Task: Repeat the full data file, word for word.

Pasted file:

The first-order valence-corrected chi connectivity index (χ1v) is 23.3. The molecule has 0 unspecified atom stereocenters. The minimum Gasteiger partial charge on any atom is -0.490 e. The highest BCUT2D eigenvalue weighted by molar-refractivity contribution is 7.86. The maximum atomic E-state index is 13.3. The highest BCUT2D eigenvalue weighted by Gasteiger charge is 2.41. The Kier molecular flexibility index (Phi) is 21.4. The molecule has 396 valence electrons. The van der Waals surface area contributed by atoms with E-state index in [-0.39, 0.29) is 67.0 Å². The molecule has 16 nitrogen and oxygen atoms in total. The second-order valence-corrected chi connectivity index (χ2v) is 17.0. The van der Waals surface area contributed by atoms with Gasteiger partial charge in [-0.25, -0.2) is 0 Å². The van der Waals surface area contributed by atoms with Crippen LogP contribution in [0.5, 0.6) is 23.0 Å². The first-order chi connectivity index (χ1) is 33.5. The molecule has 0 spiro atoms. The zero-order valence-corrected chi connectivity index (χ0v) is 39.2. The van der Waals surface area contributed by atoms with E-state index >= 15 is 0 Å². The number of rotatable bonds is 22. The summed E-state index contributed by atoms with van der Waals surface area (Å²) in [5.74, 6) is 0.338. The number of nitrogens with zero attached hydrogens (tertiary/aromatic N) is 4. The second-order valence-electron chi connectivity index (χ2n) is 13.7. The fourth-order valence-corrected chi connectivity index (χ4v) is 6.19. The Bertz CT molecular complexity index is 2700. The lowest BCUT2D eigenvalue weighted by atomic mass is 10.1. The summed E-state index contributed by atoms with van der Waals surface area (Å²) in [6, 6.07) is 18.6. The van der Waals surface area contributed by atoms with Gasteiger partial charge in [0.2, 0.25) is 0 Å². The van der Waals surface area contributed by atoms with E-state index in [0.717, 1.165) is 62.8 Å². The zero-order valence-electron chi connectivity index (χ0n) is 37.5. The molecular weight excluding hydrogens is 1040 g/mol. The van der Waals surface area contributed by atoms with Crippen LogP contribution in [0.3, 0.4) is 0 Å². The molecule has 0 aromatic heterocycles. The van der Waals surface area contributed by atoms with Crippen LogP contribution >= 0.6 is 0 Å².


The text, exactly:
The first-order valence-corrected chi connectivity index (χ1v) is 23.3. The molecule has 0 unspecified atom stereocenters. The minimum Gasteiger partial charge on any atom is -0.490 e. The highest BCUT2D eigenvalue weighted by molar-refractivity contribution is 7.86. The maximum atomic E-state index is 13.3. The highest BCUT2D eigenvalue weighted by Gasteiger charge is 2.41. The Kier molecular flexibility index (Phi) is 21.4. The molecule has 396 valence electrons. The van der Waals surface area contributed by atoms with E-state index in [-0.39, 0.29) is 67.0 Å². The molecule has 16 nitrogen and oxygen atoms in total. The second-order valence-corrected chi connectivity index (χ2v) is 17.0. The van der Waals surface area contributed by atoms with Gasteiger partial charge in [-0.25, -0.2) is 0 Å². The van der Waals surface area contributed by atoms with Crippen LogP contribution in [0.5, 0.6) is 23.0 Å². The first-order chi connectivity index (χ1) is 33.5. The molecule has 0 spiro atoms. The zero-order valence-corrected chi connectivity index (χ0v) is 39.2. The van der Waals surface area contributed by atoms with E-state index >= 15 is 0 Å². The number of rotatable bonds is 22. The summed E-state index contributed by atoms with van der Waals surface area (Å²) in [5.74, 6) is 0.338. The number of nitrogens with zero attached hydrogens (tertiary/aromatic N) is 4. The second-order valence-electron chi connectivity index (χ2n) is 13.7. The fourth-order valence-corrected chi connectivity index (χ4v) is 6.19. The Bertz CT molecular complexity index is 2700. The lowest BCUT2D eigenvalue weighted by atomic mass is 10.1. The summed E-state index contributed by atoms with van der Waals surface area (Å²) in [6, 6.07) is 18.6. The van der Waals surface area contributed by atoms with Gasteiger partial charge in [0.2, 0.25) is 0 Å². The van der Waals surface area contributed by atoms with E-state index in [0.717, 1.165) is 62.8 Å². The zero-order valence-electron chi connectivity index (χ0n) is 37.5. The molecular weight excluding hydrogens is 1040 g/mol. The van der Waals surface area contributed by atoms with Crippen LogP contribution in [0.3, 0.4) is 0 Å². The molecule has 0 aromatic heterocycles. The van der Waals surface area contributed by atoms with Crippen LogP contribution >= 0.6 is 0 Å².